Traditional and Minimally Invasive Management of Valvular Disease
World Small Animal Veterinary Association World Congress Proceedings, 2011
Peter Vogel, VMD, DACVS
Southern California Veterinary Specialty Hospital, USA

Inflow Occlusion Techniques

 Cessation of venous return to the heart with circulatory arrest

 Indicated for surgeries with only a brief period of open heart

 Simple (compared to bypass), minimal cardiopulmonary and metabolic derangements

 Can be combined with hypothermia for additional time

 Limited time

 Motion of surgical field (even with fibrillation), lack of fallback if more time is required

 2 minutes or less in normothermic patient. Up to 4 minutes in hypothermic patient (32°C)

 Hypothermia makes defibrillation more difficult

 Requires careful anesthesia

 Atracurium (0.1 mg/kg), fentanyl citrate (2 mcg/kg), isoflurane/sevoflurane

 Resuscitation drugs and internal defibrillator paddles are required

 Fibrillation can be achieved with application of current from 9V battery-constant IV lidocaine infusion (50–80 mcg/kg/min) required before occlusion and continued as long as needed

 Positive inotrope support as needed.

 Occlusion can be achieved from either a right or left thoracotomy or median sternotomy (easier from a right 4th or 5th intercostal approach)

 Rummel (tape) tourniquets or vascular clamps are required

 Avoid injuring right phrenic nerve

 Occlude cranial vena cava, caudal vena cava, and azygous vein

 Procedures requiring inflow occlusion:

 Patch graft valvuloplasty (pulmonic stenosis)

 Open membranotomy and septal myectomy for aortic stenosis

 Double chambered right ventricle repair

 Cor Triatriatum

 Most valvuloplasties are now performed via balloon dilation by interventional cardiologists

 Most other open repairs require cardiopulmonary bypass, which is beyond the scope of these lectures

Pulmonic Stenosis

 Common congenital heart defect in dogs (20%)

 English bulldogs, chihuahuas, terriers have a high predilection

 English bulldogs and boxers may have an anomalous left coronary artery, which complicates balloon dilation

 Rare in cats

 Narrowing or obstruction of pulmonic valve

 Usually valvular, but may be supra- or sub-valvular

 80% of dogs with PS have dysplastic valves


 Pressure overload and concentric hypertrophy of the right ventricle

 Hypertrophy of RVOT may compound the stenosis due to a dynamic obstruction in addition to the static valvular stenosis

 Asymptomatic with mild to moderate stenosis

 Exercise intolerance, syncopal episodes, right sided heart failure, and sudden death in severe cases


 High-pitched systolic ejection murmur heard best at left heart base

 Jugular distension, systemic venous hypertension, hepatomegaly, positive hepatojugular reflux, and ascites

 Thoracic radiographs: varying degrees of right ventricular hypertrophy and main pulmonary artery enlargement

 Echocardiography is usually diagnostic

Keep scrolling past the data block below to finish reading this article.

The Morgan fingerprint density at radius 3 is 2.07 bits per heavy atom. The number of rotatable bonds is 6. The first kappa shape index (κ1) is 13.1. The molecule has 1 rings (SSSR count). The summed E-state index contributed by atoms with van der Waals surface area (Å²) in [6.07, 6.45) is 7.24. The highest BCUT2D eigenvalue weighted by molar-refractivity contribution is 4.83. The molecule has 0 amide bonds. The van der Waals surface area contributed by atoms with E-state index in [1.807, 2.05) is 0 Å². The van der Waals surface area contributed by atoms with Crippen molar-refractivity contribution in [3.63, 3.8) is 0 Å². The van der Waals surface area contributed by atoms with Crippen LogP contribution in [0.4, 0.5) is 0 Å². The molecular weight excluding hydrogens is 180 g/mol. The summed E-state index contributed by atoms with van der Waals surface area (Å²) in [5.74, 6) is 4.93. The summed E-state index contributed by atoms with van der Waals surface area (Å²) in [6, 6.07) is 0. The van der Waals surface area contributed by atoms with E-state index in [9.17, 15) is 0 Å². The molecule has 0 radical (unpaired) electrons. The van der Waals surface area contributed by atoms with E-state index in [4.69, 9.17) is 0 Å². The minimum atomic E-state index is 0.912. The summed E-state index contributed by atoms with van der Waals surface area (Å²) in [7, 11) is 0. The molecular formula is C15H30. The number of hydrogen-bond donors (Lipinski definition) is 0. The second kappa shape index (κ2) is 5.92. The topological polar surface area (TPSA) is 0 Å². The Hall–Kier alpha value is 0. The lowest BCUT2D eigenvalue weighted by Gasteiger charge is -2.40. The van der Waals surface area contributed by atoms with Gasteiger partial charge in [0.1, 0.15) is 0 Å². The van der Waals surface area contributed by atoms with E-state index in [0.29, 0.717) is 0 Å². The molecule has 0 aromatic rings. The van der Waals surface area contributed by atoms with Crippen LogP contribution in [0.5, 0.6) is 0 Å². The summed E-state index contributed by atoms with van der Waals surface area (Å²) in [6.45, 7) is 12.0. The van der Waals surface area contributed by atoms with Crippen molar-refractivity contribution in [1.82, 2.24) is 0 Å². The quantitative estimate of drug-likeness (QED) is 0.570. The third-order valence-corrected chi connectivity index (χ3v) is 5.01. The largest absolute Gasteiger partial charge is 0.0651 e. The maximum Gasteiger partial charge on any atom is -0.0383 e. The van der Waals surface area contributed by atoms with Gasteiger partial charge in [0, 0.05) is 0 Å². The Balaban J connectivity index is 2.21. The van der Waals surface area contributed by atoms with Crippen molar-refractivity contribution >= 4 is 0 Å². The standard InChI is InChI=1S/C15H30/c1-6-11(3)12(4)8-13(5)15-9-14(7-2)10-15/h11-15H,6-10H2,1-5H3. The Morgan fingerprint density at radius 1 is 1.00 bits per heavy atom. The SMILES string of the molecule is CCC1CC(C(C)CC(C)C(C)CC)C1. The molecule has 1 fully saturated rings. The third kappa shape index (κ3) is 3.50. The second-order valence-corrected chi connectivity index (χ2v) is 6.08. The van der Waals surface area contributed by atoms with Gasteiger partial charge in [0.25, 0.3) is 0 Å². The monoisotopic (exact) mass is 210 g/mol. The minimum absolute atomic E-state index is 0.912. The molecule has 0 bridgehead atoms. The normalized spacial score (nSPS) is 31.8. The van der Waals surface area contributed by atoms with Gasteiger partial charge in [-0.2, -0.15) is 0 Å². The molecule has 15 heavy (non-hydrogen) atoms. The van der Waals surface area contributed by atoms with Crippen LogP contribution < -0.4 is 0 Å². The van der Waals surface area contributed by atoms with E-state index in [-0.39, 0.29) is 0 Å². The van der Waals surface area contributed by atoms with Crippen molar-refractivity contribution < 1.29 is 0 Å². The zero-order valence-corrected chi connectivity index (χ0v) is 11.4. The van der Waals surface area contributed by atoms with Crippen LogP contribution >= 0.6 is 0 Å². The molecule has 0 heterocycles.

Cardiac catheterization rarely performed anymore

 Systolic pressure gradient above 80 mm Hg across defect indicates increased risk for progressive heart failure or sudden death


 Dilation valvuloplasty (balloon or surgical)

 Contraindicated in bulldogs or boxers with anomalous coronary artery

 Pulmonary valvulotomy or valvulectomy (little benefit over dilation)

 Patch graft valvuloplasty

 Indicated for severe stenosis

 Failed balloon dilation

 Contraindicated in bulldogs or boxers diagnosed with anomalous coronary artery based on echocardiography or cardiac catheterization

 Significant mortality (10–15%), increased morbidity


 Treatment is palliative

 Reduced risk of developing heart failure

 Reduced risk of sudden death, but still occurs

Double-Chambered Right Ventricle

 Uncommon congenital defect

 Primarily large breed dogs

 Fibromuscular diaphragm at the junction of the inflow and outflow portions of the right ventricle

 Often described as sub-valvular pulmonic stenosis


 Hypertophy of the inflow, but not the outflow portion of the right ventricle

 Often accompanied by progressive tricuspid regurgitation

 Risk of progressive right sided heart failure and sudden death


 Similar to pulmonic stenosis

 Echocardiography reveals hypertrophy of the right ventricle with an abrupt transition to a normal appearing RVOT

Indications for Surgery

 Same as for pulmonic stenosis, although dogs appear to tolerate less of a pressure gradient (> 50 mm Hg)

Surgical Procedure

 Ventriculotomy across defect and patch graft

Subvalvular Aortic Stenosis

 25% of cardiac malformations in dogs

 Primarily large breed dogs

 Golden retrievers, German shepherd, Boxer, and Newfoundland predisposed

 Typically a sub-valvular fibrous membrane

 Varying degrees of muscular septal hypertrophy and fibrosis of LVOT

 Varying degrees of aortic insufficiency


 Pressure overload of left ventricle

 Left ventricular concentric hypertrophy

 Risk for sudden death with moderate to severe stenosis

 Median survival with moderate to severe disease is 18–40 months of age


 Often asymptomatic

 Systolic ejection murmur at the left heart base

 Weak femoral pulses

 Thoracic radiographs often unrewarding

 Echocardiography for definitive Dx

 Systolic gradients > 50 mm Hg are moderate to severe

Indications for Intervention

 Indicated with gradiant > 80 mm Hg

 Questionable survival benefit

 Balloon valvuloplasty

 Transventricular valve dilation

 Open membranectomy and septal myotomy (bypass)


Speaker Information
(click the speaker's name to view other papers and abstracts submitted by this speaker)

Peter L. Vogel, VMD, DACVS
Southern California Veterinary Specialty Hospital

MAIN : Cardiac Surgery : Valvular Disease Management
Powered By VIN